So why so much SU apathy? As illustrated above, clearly the SU isn’t short of ideas in making the student experience better, nor does it lack the fortitude to implement change. I suspect that people just aren’t aware of the good work being done, precisely because of our failure to communicate and connect with the grassroots of the student community. This reality does not only weaken the SU, but also causes a decrease in the experiential outcome for undergraduate and postgraduate students at our university. Governing structures of Colleges or the University and their departments are less likely to listen to proposals or implement policies suggested by the SU if they perceive the SU as irrelevant in the eyes of a vast proportion of students. More damningly, its touch makes the case that any of the good policies myself and other candidates are proposing is reflective of the needs of Oxford students.

For me there are two solutions: 1) the SU combats this apathy or 2) the SU elects to dissolve itself.

Obviously, I’m not recommending the latter. Whilst I do agree that for the vast majority of students, issues that affect their day-to-day life are sorted within the college through help for the staff or reps in common rooms, there are issues such as lobbying for policies that tackle sexual misconduct, discrimination or a more inclusive student hardship funding that I feel require need systemic university-wide change or a standardised approach in order to be effective and not leave any student behind. The SU is best placed to push for solutions to these issues due to the resources at its disposal but more importantly, a seat in Committees grants students access to and the ear of key university-wide decision-makers and collegiate leaders.

Combating SU apathy is a long term project that begins by firstly being accessible. This can be achieved in a number of ways not limited to Sabbatical Officers being not only approachable but also sensitive and cognisant of the needs of different people, with varying abilities and from different backgrounds. Streaming the session which holds the SU president to account is one simple concrete example of how I plan to achieve this.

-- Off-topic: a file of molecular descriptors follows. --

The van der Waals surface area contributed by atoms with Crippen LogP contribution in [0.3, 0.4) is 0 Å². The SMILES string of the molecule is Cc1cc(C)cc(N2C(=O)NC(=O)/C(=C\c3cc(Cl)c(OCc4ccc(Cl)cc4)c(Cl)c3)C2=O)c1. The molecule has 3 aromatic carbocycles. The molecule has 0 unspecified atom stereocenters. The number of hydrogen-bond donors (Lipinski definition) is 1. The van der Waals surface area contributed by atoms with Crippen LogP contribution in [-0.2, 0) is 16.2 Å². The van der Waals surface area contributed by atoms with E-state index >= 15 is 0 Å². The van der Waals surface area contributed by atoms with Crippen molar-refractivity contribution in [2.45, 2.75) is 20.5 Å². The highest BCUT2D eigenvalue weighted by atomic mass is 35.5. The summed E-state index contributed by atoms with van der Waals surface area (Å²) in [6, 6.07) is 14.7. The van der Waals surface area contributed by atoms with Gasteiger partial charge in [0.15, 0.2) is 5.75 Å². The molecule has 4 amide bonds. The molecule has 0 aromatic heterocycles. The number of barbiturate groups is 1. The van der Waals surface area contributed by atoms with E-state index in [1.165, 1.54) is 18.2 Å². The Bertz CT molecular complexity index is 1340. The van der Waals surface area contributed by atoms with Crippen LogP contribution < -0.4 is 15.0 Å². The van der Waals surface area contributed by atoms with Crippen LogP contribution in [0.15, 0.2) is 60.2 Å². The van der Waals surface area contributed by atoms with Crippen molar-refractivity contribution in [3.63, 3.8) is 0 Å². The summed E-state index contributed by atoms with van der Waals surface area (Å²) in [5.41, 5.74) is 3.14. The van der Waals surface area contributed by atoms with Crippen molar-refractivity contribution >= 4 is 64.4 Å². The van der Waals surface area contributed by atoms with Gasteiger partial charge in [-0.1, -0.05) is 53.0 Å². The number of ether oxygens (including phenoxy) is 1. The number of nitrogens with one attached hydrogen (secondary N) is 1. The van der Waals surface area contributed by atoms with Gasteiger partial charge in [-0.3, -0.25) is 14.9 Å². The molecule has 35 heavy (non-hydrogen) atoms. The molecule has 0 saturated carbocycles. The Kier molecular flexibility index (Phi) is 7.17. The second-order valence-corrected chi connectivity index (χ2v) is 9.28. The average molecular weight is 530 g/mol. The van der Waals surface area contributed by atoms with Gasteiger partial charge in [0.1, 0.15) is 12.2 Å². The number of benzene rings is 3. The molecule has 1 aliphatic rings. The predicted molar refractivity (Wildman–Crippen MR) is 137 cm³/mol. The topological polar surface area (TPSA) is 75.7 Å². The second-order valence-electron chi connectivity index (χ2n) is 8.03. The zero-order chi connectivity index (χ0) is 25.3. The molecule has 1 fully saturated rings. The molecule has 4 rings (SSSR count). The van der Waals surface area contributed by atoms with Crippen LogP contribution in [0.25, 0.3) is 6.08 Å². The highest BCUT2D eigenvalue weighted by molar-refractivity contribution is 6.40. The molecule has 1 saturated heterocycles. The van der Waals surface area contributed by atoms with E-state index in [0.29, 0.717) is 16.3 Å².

Secondly, we need to be proactive in our engagement and empower communities. Whether it be SU campaign leadership or JCR/MCR leadership, our SU needs to become more interlinked and communicative with people in these communities who volunteer their time to help fellow students. 

Finally, we need to lay and cement of trust between students and the university; with the university by engaging in constructive criticism and recognition of strides made during negotiations, and with students by reacting appropriately to issues raised following through and fulfilling our pledges. For example, I am prepared to speak up and am not afraid to take activist action – as I have done in the past – if necessary and I’ll also report on progress on projects via regular short video updates. 

My hope is that this creates a loop where students feel comfortable reaching out to SU for help, feel that they’re listening to and satisfied with the actions and results which then increases trust and thereby encouraging SU engagement and slowly but surely tackling SU apathy.

Why do I care for this role?

As a Crankstart scholar who gained the confidence to apply through the UNIQ summer school, I’ve directly benefited from policies and projects supported by the SU. My circumstance as a mature student living with disabilities and careleaver has given me a unique sense of perspective. I think my track record shows I have the competency, will and determination to do my bit and help others as I’ve also been supported.